“French Trad meets contemporary design at this über-chic Charentais château rental (sleeps 20-26) - ideal for house parties and celebrations”
Nicky and Mark thought big when it came to conceptualising the interiors, and the 9 bedrooms (6 kingsize doubles with ensuite bathrooms, 2 twin rooms, and 1 quadruple) are just as jazzy and snazzy as the rest of the château. Original stone walls have been exposed, and floors are covered in thick-pile carpet or the original eye-catching parquet. Chandeliers, perspex lamp shades and bright cushions rev up the sense of fun and theatricality, and you’ll find plenty of decorative treats - perhaps Balinese statues, cowhide rugs, or mirrored mosaics in the bathroom. All bedrooms are centrally heated and have flat-screen TVs, DVD players, hairdryers, bathrobes and tea- and coffee-making gear; some even have wine chillers to keep the champagne at the perfect temperature.
Of the double rooms, we particularly liked Room 4, which is gargantuan in size: you could easily fit 2 Parisian studios into its 70 sq.m of floor space. It’s pepped up by a swirly 60s-style headboard and recycled steel furniture made by a local artist. The super-swish bathroom doubles up on sinks and tubs: no need to even think about who’s going to have the first bath. Also a favourite was Room 3, another huge space on the first floor. It has garden-facing French windows, a marble fireplace and a double-tubbed bathroom. Next door to it is Room 2, which has a balcony, colourful modern art and 2 chesterfield-style armchairs.
Room 1 at the top of the building is the largest, though its raftered roof makes it the snuggest in feel. A brick chimney breast provides a sculptural division between the kingsize bedroom and the sitting area, and its white mosaic-tiled bathroom sits in one of the château’s turrets, with a corner bath and a walk-in shower.
The only twin rooms are Rooms 5 and 8. The former has a sitting area and a huge bathroom with curvaceous twin tubs; the latter shares a marble shower room (and can interconnect) with Room 9, a funky black and white quadruple that’s ideal for children.
The château isn’t short on communal space, either: downstairs you’ll find no fewer than 3 lounges (the lofty Stone Salon with its corner bar, the funky 70s-style White Salon, and the elegant Piano Salon, all with wood burners or log fires). There’s also a cosy book-lined library, a cinema room with a 9ft screen, and a billiards room with a full-size pool table.
You can choose whether to self-cater or be catered for. If you want to cook for yourself, you get use of a vast commercial-style kitchen with hobs, stoves, pots, pans, toasters, kettles, microwaves and all manner of crockery, cutlery and utensils. There are grocery shops, butchers and bakers in nearby Marthon, and Nicky and Mark can arrange for the fridge and cupboards to be stocked ready for your arrival - just send them a shopping list in advance.
If you don’t fancy cooking, they can hire a private chef to whip up anything from one-off celebratory dinners to a full week’s worth of meals. They’ll help you plan bespoke menus in advance, but breakfast is generally a buffet of croissants, pains au chocolat, fresh juices, local cheeses and cold cuts, while lunch and dinner are more lavish multi-course affairs.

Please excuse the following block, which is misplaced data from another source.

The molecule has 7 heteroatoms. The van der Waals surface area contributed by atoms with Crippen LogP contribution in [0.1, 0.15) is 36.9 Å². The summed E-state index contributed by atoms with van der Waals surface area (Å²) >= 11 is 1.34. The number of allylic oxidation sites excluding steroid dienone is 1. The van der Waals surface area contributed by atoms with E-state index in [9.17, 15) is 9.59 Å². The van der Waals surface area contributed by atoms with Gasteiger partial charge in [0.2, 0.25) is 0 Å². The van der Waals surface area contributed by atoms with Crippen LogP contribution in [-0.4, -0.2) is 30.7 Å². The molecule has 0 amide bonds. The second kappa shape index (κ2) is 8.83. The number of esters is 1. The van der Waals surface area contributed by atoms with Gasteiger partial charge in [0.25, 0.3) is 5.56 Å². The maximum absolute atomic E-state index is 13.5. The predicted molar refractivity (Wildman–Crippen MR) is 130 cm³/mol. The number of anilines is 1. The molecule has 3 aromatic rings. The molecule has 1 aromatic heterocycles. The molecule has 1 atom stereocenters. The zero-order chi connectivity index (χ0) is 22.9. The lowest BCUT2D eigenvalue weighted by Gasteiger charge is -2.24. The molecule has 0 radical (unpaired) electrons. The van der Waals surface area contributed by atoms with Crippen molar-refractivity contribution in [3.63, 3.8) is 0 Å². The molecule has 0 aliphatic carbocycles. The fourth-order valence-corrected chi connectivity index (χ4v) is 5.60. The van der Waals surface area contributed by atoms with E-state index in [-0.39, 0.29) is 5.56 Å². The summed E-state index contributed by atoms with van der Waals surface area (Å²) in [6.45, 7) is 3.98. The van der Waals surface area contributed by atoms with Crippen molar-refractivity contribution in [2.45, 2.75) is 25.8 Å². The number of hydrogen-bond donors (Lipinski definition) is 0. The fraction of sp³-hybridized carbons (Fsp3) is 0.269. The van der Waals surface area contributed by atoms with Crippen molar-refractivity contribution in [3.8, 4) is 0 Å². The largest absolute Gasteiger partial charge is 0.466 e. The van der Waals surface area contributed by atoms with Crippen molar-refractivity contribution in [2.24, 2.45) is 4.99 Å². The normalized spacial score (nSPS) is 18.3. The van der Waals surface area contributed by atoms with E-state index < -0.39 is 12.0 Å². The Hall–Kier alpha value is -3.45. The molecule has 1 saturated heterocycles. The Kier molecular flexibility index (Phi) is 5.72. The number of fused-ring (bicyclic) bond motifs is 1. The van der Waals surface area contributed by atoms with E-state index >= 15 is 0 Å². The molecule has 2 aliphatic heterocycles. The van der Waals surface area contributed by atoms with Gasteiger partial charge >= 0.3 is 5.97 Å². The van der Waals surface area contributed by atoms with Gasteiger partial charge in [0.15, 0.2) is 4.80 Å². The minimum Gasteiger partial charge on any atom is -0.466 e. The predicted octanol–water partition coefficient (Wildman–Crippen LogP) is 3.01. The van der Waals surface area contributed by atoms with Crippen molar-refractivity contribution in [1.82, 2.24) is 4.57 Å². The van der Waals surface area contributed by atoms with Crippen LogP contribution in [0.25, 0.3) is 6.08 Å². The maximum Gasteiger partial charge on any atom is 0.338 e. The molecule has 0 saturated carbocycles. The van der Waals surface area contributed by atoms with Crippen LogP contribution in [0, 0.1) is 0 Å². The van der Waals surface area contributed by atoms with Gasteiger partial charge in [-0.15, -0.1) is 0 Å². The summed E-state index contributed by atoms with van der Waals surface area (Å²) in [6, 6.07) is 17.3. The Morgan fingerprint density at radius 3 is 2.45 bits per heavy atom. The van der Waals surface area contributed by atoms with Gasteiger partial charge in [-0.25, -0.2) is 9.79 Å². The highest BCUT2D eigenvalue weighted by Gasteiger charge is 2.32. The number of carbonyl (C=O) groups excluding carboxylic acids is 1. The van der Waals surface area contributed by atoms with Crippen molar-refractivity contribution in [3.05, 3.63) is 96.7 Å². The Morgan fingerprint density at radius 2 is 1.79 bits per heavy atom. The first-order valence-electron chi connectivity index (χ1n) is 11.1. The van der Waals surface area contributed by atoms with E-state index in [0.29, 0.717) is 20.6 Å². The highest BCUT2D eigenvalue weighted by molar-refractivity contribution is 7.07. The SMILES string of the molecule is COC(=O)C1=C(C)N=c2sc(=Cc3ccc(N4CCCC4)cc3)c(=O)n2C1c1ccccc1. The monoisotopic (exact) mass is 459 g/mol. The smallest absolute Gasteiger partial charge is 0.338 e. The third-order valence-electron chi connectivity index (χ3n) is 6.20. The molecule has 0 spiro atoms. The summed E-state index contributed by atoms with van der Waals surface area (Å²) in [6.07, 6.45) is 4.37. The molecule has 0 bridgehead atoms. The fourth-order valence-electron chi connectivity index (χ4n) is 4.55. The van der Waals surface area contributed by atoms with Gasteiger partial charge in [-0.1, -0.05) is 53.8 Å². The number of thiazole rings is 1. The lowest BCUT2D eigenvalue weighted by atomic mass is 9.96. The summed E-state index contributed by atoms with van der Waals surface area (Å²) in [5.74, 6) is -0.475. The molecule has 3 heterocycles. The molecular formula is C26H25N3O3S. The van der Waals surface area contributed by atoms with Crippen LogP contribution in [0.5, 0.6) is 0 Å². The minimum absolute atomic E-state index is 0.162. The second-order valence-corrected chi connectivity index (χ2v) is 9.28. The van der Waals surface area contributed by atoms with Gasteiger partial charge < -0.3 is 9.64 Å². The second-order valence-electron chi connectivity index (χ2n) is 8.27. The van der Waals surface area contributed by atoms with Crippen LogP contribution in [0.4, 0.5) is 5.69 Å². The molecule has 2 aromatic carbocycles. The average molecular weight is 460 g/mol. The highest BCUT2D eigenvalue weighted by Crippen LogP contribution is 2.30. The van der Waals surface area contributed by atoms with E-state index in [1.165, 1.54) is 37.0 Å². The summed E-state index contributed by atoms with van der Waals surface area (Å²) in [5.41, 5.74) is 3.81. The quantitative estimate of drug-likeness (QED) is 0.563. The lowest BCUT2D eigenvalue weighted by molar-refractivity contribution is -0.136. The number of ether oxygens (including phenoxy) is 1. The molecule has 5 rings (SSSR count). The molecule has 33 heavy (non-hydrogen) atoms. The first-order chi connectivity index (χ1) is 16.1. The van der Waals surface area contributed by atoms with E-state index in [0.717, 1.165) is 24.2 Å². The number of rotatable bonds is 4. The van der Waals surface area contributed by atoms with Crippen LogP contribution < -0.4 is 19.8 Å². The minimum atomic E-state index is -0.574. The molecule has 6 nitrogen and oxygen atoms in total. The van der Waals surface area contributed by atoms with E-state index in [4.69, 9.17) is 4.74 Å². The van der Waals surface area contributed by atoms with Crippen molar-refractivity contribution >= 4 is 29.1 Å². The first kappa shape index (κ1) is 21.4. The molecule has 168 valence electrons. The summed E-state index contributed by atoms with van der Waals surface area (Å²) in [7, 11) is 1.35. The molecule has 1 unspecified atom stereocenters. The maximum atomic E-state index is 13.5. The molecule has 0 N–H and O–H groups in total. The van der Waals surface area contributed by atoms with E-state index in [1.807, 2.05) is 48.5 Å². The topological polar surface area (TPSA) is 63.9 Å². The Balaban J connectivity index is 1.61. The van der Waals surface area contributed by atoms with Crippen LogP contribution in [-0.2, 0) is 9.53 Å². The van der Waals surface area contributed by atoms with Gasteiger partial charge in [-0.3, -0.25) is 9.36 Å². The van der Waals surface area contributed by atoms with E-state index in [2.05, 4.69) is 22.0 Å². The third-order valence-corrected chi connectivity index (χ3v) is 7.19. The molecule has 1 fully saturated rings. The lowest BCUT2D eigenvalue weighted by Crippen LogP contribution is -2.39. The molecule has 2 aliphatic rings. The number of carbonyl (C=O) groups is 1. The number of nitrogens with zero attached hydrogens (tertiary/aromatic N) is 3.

Meals are taken in the château's réfectoire (dining hall), a lofty space with high ceilings, exposed stone walls, a long table seating 26, and ornate candelabras. There are further tables outside on the terrace, along with a BBQ.
If you want to eat out there are 2 restaurants within easy strolling distance: choose between a simple pizzeria or the characterful Le Glycine, where you can get an honest menu du jour at a very reasonable price. Just 10 minutes’ drive from the château, in the pretty market square of Villebois, is La Valette, which serves local fare and has a terrace for alfresco dining in the warmer months.
Angoulême, of course, has a much wider choice of eateries. If you fancy rubbing shoulders with the local intelligentsia book in for lunch at the buzzy Chez Paul. Serious foodies should check out Le Terminus, which has Michelin status and attracts diners from as far afield as Paris.
Kids are welcome. The garden, grounds and pool offer endless possibilities for hyperactive littl’uns, and the high-tec cinema room is great for film fans. We'd say it's best for older kids (8+) and especially good for teens, but the château often plays host to kids of all ages.
Babies (0-1 years), Children (4-12 years), Teens (over 12)
There are 9 guest rooms and suites in total, including 2 twin rooms and 1 quadruple dorm-style room that's ideal for kids. Most rooms can take at least 1 extra bed or a baby cot, and most have ensuite bathrooms with tubs.
Remember baby and child equipment may be limited or need pre-booking
You can self-cater or arrange for a private chef to cook meals for you. A shopping service is available - just send a list in advance and specify any child-friendly ingredients required.